Spanish-Speaking Immigrants’ Access to Safety Net Providers and Translation Services Across Traditional and Emerging US Destinations
- Latino immigrants have recently spread beyond traditional US enclaves to “emerging destinations.” The arrival of limited English proficiency (LEP) Spanish-speakers to these areas can challenge the health care system, as translation services may not be readily available for LEP patients.
- Trained auditors posed as family members of LEP patients seeking primary care in a safety net setting. We found substantially lower appointment availability for LEP adults in emerging destinations compared to traditional destinations.
- Greater bilingual resources are needed within safety net clinics to accommodate LEP Spanish speakers as this population continues to grow and expand throughout the United States.
Context: Recent demographic trends show Latino immigrants moving to “emerging destinations” outside traditional Latino enclaves. Immigrants in emerging destinations with limited English proficiency (LEP) may experience greater challenges finding health care services oriented to their linguistic needs than those in traditional enclaves, especially if the supply of language resources in these areas has not kept pace with new demand.
Methods: This study uses an experimental audit design to directly compare the ability of uninsured Spanish-speaking LEP adults to access interpreter services and to obtain new patient primary care appointments at federally qualified health centers (FQHCs) across traditional and emerging destinations. We additionally compare the appointment rates of English-proficient uninsured and English-proficient Medicaid patients across these destinations that contacted the same FQHCs. English-proficient patients serve as an access benchmark that is independent of differences in Spanish language services.
Findings: Results indicate that LEP Spanish-speaking patients within emerging destinations are 40 percentage points less likely to receive an appointment than those in traditional destinations. English-proficient groups, by contrast, experience similar levels of access across destinations. Disparities in safety net provider access by destination status are consistent with differences in the availability of bilingual services. Ninety-two percent of FQHCs in traditional destinations offered appointments with either Spanish-speaking clinicians or translation services with non-clinical bilingual staff, while only 54% did so in emerging destinations. LEP patients denied care in emerging destinations must also travel greater distances than in traditional destinations to reach the next available safety net provider.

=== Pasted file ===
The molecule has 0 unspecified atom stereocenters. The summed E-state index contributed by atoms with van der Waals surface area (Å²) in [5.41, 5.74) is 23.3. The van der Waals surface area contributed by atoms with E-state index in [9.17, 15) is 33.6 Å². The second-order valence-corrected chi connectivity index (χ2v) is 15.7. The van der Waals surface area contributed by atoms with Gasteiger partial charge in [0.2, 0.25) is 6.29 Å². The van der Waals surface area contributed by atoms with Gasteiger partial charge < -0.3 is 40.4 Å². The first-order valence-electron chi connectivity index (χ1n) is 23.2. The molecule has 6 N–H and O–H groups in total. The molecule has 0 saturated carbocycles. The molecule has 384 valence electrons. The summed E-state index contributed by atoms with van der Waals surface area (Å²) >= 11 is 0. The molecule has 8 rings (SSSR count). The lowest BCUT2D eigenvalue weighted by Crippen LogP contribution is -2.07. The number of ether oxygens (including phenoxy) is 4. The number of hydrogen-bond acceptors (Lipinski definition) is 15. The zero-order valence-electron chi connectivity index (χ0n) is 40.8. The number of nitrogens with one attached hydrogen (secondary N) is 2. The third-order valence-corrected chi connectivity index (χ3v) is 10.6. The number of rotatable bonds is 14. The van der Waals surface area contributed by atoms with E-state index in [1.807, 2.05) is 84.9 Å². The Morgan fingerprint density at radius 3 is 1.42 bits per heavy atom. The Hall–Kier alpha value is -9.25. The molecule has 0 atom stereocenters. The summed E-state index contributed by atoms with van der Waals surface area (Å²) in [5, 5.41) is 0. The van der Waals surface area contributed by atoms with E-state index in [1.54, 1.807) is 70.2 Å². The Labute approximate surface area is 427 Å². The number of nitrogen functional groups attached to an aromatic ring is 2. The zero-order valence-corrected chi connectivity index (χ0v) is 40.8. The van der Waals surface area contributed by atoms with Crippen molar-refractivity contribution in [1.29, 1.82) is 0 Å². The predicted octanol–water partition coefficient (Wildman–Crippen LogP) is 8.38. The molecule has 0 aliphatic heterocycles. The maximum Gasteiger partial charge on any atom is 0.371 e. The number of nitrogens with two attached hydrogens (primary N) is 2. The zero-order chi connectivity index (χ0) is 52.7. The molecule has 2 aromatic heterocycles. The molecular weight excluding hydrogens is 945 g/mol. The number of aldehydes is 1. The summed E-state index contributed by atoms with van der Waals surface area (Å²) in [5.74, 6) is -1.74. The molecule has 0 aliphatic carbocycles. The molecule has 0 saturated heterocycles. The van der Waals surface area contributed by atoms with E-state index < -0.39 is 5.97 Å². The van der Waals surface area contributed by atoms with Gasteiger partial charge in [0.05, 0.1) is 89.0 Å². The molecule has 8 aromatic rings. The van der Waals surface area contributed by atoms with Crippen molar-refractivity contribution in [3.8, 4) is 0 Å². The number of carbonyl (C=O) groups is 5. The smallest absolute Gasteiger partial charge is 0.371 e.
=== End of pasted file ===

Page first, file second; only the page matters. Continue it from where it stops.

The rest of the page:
Conclusions: Our findings highlight that current language resources in emerging destinations may be inadequate for keeping up with the transforming needs of the patient population. As the Latino immigrant population continues to expand and diffuse, better accommodation within the health care safety net is likely to increase in importance.
Author(s): Robert A. Nathenson, Brendan Saloner, Michael R. Richards, and Karin V. Rhodes
Keywords: access to health care, Latino, immigration, limited English proficiency.
Volume 94, Issue 4 (pages 768–799)
Published in 2016